(I heard that many Chassidim would send mishloach manot to the house of the Lubavitcher Rebbe. Typically, these were beautifully prepared with much thought and care, and they would be displayed on the table, so that when the Rebbe came home he would see the various presentations, after which most of the contents were sent to the yeshivah, for the students to enjoy. One year, a simple student from Eretz Yisrael decided that he, too, wished to give the Rebbe mishloach manot. All he could afford was an orange and a cookie, which he placed in a plain brown paper bag. That year, as the Rebbe scanned the table at home, he noticed the plain paper bag and declared: “This one we will use for our Purim feast!”)

Cellophane: It bears mentioning that plastic-free mishloach manot are valid, and that with as much gift-wrapping as may be, there must still be two portions of food, or a portion of food and a portion of drink. (I don’t think a water bottle counts.) I mention this because last year, an out-of-towner sent us a mishloach manot via a local gift-shop. This was comprised of a beautiful dish and a bottle of wine. I’m sure that my out-of-town friend gave many mishloach manot packages, but this one fell short of the halachic minimum.

Tevilat Keilim: It is now fashionable to display foods on flat sheets of glass or on mirror tiles. One sending mishloach manot in new dishes is not obliged to immerse those dishes in a mikvah. The recipient, however, may not reuse those dishes before having immersed them in a kosher mikvah. This includes mirror tiles or other glass presentation sheets.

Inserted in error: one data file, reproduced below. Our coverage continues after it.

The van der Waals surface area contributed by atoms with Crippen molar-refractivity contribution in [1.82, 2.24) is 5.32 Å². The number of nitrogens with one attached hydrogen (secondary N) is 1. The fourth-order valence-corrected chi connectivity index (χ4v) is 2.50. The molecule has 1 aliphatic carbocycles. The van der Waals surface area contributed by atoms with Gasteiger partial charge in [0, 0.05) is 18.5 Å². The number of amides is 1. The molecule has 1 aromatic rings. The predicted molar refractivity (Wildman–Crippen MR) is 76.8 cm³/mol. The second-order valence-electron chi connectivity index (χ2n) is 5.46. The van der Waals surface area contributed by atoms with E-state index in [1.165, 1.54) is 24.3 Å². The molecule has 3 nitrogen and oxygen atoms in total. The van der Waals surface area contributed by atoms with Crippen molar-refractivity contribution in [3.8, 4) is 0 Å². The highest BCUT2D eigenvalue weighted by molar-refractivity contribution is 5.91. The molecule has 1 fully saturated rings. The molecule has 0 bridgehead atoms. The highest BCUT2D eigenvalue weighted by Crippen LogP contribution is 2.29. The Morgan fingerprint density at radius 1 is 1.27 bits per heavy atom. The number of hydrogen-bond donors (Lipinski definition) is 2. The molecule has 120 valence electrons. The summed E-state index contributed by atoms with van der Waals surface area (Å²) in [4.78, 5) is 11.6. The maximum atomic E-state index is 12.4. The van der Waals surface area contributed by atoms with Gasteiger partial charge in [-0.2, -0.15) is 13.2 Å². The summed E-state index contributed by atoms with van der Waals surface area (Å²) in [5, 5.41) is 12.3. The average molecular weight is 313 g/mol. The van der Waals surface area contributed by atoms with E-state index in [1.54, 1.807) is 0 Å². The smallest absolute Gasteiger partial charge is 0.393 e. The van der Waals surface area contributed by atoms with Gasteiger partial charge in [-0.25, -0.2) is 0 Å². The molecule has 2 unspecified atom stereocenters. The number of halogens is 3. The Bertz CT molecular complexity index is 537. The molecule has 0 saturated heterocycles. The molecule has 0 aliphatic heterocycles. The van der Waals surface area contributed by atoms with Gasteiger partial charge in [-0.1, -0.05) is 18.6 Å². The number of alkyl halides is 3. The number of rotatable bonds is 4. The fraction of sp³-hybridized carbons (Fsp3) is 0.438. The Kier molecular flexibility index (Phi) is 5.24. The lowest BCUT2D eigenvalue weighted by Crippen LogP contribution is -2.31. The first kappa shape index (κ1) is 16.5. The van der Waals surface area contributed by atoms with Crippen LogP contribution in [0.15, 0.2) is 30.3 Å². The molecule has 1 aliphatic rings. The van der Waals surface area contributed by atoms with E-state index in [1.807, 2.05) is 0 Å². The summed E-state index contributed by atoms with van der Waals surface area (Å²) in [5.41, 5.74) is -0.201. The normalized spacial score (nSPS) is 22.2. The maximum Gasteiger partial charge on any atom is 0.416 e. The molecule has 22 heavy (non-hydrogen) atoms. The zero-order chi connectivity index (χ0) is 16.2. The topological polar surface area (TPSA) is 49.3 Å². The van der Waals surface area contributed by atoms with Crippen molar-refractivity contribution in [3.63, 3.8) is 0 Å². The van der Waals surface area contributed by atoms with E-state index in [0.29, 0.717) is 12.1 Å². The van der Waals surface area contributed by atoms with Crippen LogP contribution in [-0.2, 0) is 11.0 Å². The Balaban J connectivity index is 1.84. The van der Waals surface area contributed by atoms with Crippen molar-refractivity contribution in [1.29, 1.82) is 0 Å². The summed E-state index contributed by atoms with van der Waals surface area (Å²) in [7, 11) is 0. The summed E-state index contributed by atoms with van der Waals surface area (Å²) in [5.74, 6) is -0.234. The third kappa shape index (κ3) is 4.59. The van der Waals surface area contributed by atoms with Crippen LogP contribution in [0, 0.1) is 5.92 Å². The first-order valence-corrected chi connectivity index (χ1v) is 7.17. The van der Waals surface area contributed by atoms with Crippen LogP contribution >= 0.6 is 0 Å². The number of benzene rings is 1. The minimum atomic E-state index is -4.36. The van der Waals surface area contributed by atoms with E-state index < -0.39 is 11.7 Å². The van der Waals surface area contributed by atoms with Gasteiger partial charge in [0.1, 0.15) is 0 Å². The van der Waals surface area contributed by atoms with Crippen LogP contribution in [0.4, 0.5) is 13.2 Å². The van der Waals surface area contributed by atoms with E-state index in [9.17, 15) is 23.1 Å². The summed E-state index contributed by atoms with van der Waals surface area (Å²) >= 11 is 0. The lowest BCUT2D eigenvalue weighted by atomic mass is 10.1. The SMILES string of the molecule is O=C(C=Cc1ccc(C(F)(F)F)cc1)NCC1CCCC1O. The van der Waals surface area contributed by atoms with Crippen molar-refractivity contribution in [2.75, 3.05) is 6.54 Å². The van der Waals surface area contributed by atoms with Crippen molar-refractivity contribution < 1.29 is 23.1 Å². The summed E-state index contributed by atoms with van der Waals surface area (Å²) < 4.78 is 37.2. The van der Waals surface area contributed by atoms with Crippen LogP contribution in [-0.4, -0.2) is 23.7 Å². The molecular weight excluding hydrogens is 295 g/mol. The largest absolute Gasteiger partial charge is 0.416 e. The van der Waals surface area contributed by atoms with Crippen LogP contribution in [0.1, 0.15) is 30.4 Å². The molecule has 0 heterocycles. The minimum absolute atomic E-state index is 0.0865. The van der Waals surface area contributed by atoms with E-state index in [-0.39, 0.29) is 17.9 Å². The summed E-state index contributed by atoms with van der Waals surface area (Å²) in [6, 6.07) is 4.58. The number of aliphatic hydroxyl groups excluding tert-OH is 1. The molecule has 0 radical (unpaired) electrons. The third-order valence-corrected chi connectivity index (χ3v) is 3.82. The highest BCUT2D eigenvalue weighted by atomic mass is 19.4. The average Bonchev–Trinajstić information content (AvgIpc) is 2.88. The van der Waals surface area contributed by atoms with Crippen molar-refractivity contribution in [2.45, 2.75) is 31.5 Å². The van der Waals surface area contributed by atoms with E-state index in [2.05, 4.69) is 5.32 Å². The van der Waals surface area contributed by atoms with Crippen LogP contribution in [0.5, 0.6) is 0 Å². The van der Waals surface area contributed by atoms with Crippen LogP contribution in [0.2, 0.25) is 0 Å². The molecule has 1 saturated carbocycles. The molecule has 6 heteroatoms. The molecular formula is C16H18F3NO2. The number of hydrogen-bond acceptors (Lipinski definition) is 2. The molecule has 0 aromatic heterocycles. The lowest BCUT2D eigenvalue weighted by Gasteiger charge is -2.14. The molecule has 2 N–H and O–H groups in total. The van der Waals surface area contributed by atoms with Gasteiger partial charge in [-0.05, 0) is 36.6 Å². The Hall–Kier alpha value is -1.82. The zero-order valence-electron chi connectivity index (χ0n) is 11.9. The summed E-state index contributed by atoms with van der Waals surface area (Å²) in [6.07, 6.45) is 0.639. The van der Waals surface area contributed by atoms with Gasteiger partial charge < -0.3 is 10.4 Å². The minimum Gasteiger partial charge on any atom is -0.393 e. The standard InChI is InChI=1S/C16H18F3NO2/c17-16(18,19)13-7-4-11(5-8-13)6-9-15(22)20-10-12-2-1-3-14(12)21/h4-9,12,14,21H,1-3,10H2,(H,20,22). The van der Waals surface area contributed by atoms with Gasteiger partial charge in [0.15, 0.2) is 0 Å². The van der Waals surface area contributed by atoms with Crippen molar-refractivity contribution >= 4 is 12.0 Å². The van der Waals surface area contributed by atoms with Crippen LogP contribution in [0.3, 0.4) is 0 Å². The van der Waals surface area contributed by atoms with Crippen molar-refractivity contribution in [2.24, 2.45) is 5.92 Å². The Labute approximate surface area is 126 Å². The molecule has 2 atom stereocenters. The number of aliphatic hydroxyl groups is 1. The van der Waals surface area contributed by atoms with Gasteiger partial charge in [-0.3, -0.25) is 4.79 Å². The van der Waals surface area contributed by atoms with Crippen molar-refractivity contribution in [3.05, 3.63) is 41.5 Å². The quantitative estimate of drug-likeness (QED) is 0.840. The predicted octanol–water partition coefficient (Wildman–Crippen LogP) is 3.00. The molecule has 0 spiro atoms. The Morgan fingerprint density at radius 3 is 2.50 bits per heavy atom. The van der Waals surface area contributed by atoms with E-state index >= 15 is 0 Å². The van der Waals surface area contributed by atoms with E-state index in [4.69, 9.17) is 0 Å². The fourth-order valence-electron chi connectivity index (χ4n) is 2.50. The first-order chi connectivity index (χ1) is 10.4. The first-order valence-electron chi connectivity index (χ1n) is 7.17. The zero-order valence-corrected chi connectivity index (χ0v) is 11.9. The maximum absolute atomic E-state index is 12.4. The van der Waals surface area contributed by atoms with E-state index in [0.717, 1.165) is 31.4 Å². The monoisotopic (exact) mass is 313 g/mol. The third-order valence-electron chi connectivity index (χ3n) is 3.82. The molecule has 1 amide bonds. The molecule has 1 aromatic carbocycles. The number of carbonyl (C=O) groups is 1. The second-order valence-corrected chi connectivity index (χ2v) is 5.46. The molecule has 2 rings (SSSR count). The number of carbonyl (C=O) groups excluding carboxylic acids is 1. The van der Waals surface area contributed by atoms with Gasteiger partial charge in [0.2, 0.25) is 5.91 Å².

Matanot Laevyonim

The Hebrew words evyon and ani denote two levels of poverty: perhaps “destitute” vs “needy.” Some maintain that the mitzvah of Purim is to donate to evyonim. Others rule that this Mitzvah is equally fulfilled by giving to an ani, one who is needy. This would include one whose income doesn’t suffice to cover his or her family’s regular needs, and has no assets that could be sold to raise the necessary funds. Similarly, one whose income suffices on a regular basis, but has been confronted with exceptional expenses, e.g. health issues or marrying off a child, would qualify as an ani.8